He never got there; he died on the voyage, of acute blood poisoning – and ‘in the island (Scyros) where Theseus was buried and whence the young Achilles and the young Pyrrhus were called to Troy, Rupert Brooke died and was buried on Friday 23rd April, the day of Shakespeare and St George    (Edward Marsh)

Churchill wrote “ Rupert Brooke is dead .A voice had become audible, a note had been struck,…more able to do justice to the nobility of our youth ,in arms, engaged in this present war  – able to express their thoughts of self surrender….. and with a power to carry comfort to those who watched them, …than any other. That voice has been swiftly stilled. Only the echoes and memory remain; but they will linger.


Fritz also wrote poetry and had done so since he was at school  tho he called himself a ‘versifier’ not a poet;  ;this was, in fact the description given to him in a review of his book of war poems ‘Front Line Lyrics’, which was published in 1919;  the reviewer wrote, in the Times Educational Supplement ‘we do not say that Col. Bendall is a born poet; but he has the knack of writing verse – apt, well considered verse, genuinely felt, but never mawkish -about the things which occupied his mind while in the front  line.’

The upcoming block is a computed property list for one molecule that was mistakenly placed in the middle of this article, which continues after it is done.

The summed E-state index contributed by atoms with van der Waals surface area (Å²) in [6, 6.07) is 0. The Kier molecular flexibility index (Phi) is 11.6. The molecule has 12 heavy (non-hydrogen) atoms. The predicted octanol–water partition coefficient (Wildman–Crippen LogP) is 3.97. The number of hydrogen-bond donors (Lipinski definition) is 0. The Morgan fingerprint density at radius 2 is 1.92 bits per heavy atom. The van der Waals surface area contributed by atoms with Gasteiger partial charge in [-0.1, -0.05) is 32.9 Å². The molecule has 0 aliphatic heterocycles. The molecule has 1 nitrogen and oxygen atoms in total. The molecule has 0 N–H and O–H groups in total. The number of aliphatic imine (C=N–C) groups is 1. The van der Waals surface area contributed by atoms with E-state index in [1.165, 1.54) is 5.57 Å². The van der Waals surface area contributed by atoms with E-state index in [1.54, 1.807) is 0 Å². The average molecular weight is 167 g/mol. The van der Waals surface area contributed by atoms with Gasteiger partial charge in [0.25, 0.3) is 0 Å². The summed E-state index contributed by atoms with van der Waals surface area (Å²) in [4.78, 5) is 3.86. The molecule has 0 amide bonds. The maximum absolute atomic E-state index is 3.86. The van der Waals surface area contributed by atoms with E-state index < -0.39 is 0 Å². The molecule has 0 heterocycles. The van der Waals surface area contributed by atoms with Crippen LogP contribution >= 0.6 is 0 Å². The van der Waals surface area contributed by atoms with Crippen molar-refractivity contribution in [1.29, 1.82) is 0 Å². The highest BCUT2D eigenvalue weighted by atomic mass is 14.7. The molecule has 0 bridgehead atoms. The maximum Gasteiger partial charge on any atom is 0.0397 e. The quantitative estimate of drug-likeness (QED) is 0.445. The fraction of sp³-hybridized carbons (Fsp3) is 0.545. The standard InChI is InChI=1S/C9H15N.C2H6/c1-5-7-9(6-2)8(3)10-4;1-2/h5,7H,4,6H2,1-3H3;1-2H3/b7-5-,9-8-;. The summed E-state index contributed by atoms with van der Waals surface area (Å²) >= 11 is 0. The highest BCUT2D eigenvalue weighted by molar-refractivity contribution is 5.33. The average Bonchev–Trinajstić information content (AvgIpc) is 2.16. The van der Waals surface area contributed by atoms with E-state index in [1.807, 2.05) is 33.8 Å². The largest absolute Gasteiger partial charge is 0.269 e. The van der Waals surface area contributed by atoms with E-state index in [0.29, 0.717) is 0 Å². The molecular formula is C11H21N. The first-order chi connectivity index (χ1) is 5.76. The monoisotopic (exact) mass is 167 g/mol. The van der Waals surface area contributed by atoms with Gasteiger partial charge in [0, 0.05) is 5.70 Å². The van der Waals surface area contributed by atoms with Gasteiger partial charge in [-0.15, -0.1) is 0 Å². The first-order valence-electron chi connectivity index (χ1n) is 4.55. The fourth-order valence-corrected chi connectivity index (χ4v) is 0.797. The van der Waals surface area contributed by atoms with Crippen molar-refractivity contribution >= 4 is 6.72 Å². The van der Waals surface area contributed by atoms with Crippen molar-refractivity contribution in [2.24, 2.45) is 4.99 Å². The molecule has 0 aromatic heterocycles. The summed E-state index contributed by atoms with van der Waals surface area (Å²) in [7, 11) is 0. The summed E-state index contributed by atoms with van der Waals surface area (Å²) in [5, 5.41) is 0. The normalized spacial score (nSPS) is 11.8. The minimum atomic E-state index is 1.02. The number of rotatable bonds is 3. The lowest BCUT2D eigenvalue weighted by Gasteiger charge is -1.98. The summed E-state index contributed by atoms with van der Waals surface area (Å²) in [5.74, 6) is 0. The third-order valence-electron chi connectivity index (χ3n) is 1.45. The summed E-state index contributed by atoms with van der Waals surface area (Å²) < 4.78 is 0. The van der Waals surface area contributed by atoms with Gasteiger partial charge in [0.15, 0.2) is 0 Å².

The first of his war poems was written about Gallipoli; but the first in the published book was for Marie, written in Malta in 1915.

I see the birds go North
Go North across the sea
And with them winging free
I feel my heart fly forth;

The swallow on the eaves
Of that dear Northland, soon
Will trill his tiny tune
To waking buds and leaves;

The nightingale will bring
Within her golden mouth
A love song from the South
To charm the ears  of Spring.

And you will hear them all
And as each treble flute
Awakes the woodland mute
Perchance a whispered call

Will touch your hearing too
With music-laden wings;
It is my heart that sings
The Song of Songs for you.

At this point, Fritz’s long letters either ceased  or were not kept by his mother However she kept a scanty diary which gives certain facts; other. sources for the next 3 months are scanty newspaper cuttings, an article written by by Fritz in 1929 and published in ‘Everyman’, and two of his poems. According  to the BBC history description of the offensive,above, at this point, “ more troops were landed at Suvla Bay…in an attempt to hold the heights at Sari Bair and cut the Turkish communication”. Also, since  the decision to end the campaign and withdraw the troops  had been made, all moves were defensive. 

Fritz’s last letter to his mother gave the impression that the battalion was unlikely to land in the peninsula before the 3rd week in September. His mother records “Sept 27 – landed at Suvla Bay; Oct 10  Moved for the 4th time in 17 days; Oct 17  ‘a very narrow escape from a bullet which passed between my arm and my side’ “